Is Next-Shoring An Export Challenge or Opportunity?

Is Next-Shoring An Export Challenge or Opportunity?

Manufacturing trends in exporting shift, from off-shoring to near-shoring.  This is largely in response to changing labour and fuel costs. So, off-shoring is about moving manufacturing to cheaper cost bases overseas, such as China.  Near-shoring involves bringing production back nearer to home as overseas costs rise.

Now the McKinsey global partnership has identified, and named, a new shift in manufacturing, towards “next-shoring“.


What is Next-Shoring?

The American political scientist, Francis Fukuyama, coined the phrase The End of History when looking at the world post-Cold War. While many have taken issue with his theories about the universal triumph of liberal democracy, the phrase itself can equally be applied in other areas as old certainties and ways of doing things disappear.

International trade is one such area, and next-shoring captures a sense of uncertainty where adaptability becomes the most important quality.

Next-shoring is about looking at the bigger picture, rather than simply reacting to economic trends. Deciding where to set up a manufacturing base is no longer a straightforward decision because the centres of innovation and cost-effectiveness keep shifting. There is no longer a one size fits all solution.  Companies require individually tailored, strategic approaches.


Irons in the Fire

The McKinsey report identifies key areas that affect decision-making around manufacturing. These are local demand, energy costs and technological innovation.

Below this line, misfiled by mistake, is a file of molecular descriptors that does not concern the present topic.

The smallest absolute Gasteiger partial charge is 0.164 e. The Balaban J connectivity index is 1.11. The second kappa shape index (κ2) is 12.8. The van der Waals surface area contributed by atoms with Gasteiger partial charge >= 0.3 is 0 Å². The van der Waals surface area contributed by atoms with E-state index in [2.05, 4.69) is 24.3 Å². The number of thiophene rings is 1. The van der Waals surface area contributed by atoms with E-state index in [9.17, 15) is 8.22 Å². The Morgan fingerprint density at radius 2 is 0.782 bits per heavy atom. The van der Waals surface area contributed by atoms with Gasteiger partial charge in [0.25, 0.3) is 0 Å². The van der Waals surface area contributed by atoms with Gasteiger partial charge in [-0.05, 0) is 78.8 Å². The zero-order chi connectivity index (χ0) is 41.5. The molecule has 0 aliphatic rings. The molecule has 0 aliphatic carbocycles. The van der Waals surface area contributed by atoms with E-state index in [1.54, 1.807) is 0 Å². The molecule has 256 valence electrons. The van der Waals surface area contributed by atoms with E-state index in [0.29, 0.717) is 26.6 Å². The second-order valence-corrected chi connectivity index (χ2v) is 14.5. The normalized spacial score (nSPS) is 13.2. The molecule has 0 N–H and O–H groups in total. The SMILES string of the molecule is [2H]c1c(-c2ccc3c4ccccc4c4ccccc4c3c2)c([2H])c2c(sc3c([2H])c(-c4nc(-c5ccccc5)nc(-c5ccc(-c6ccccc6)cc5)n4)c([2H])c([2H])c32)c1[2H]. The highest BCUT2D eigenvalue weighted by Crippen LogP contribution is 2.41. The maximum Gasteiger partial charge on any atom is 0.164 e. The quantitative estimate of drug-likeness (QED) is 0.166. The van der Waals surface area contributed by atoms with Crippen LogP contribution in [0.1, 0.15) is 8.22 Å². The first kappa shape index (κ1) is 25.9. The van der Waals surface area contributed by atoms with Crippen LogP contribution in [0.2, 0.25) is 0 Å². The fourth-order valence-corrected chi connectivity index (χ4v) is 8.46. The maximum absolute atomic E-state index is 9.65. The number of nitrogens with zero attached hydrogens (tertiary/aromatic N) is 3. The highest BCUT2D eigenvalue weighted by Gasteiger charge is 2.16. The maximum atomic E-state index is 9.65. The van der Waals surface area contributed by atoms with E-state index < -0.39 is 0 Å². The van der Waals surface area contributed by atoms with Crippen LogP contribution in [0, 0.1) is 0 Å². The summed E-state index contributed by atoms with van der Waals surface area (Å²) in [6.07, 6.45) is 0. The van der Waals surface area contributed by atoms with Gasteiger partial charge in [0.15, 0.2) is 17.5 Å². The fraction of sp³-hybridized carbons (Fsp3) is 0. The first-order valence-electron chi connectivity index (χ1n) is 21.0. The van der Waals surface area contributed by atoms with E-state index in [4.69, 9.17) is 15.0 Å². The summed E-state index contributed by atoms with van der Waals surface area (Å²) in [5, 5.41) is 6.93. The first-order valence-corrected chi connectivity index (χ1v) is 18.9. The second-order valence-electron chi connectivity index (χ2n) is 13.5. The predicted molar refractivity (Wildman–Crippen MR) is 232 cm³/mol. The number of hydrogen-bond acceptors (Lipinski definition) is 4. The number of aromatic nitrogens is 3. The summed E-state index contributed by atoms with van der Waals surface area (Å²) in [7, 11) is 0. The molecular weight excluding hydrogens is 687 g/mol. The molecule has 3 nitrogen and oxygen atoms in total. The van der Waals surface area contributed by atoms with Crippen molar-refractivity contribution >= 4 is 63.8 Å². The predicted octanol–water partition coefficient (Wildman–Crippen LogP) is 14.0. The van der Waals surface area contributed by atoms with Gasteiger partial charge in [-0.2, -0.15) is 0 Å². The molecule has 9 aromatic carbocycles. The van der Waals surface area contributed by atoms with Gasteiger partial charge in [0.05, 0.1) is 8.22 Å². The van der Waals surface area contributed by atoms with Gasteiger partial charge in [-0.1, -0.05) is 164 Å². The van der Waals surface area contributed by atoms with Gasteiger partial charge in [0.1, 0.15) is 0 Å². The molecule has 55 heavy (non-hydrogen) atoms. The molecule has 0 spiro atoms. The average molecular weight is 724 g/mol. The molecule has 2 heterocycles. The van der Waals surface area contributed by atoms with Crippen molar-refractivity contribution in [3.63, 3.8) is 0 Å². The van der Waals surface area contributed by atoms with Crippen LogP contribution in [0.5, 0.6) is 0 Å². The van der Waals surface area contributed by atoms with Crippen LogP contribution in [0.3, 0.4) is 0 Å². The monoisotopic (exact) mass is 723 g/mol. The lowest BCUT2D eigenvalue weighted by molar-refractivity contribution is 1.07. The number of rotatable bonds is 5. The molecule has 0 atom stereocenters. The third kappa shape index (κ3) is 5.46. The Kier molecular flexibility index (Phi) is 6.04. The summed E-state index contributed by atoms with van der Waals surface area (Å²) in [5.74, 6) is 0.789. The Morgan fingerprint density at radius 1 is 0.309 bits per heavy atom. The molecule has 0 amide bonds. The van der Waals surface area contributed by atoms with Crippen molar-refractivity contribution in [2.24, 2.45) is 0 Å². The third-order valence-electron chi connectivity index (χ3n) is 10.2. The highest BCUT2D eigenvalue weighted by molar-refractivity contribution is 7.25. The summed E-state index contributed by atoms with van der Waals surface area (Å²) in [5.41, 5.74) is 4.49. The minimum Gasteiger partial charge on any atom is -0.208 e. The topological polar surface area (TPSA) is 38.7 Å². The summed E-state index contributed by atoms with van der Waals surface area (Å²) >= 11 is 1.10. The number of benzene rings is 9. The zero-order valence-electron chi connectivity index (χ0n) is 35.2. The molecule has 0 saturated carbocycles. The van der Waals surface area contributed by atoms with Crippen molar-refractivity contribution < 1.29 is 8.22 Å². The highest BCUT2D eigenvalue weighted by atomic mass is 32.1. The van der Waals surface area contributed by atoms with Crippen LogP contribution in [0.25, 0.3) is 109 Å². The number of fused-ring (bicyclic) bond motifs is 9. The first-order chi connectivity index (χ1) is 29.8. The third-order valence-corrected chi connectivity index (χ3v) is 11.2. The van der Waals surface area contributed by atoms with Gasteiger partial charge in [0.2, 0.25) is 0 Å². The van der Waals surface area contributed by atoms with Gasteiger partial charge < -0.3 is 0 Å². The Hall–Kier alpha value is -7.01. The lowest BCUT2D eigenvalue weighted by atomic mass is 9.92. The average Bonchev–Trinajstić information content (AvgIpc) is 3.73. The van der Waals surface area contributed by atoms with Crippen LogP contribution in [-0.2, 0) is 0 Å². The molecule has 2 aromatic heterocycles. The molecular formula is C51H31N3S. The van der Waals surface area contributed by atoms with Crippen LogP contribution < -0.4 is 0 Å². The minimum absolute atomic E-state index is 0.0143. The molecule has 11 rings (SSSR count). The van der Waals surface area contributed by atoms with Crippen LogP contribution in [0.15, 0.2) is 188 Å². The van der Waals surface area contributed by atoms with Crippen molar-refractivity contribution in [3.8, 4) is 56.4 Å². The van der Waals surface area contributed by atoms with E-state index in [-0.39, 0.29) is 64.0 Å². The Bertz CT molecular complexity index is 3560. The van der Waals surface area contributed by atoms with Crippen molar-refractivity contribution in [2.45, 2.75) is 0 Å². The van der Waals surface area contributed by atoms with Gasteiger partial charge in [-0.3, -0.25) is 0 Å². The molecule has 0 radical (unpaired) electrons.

For emerging markets, meeting local demand has contributed to rising regional investment and employment and consequent rises in the local standard of living with increased wages. Essentially this makes local demand a strong determining factor in the location of manufacturing bases.

Energy costs have, in many areas, come down, either from new sources of energy or the growth in renewables. This then drives manufacturing costs down in areas where they were previously high.

Finally, technological innovation has its own part to play in manufacturing, with large-scale digitalisation ready to call into question established notions about manufacturing costs.

Ultimately this is an ever-changing landscape, where next-shoring is set to become the new norm, for those hungry enough to keep up. This requires manufacturing companies and exporters to develop innovative supply systems to stay competitive, and to develop nimble exporting strategies, which can adapt quickly to changing circumstances.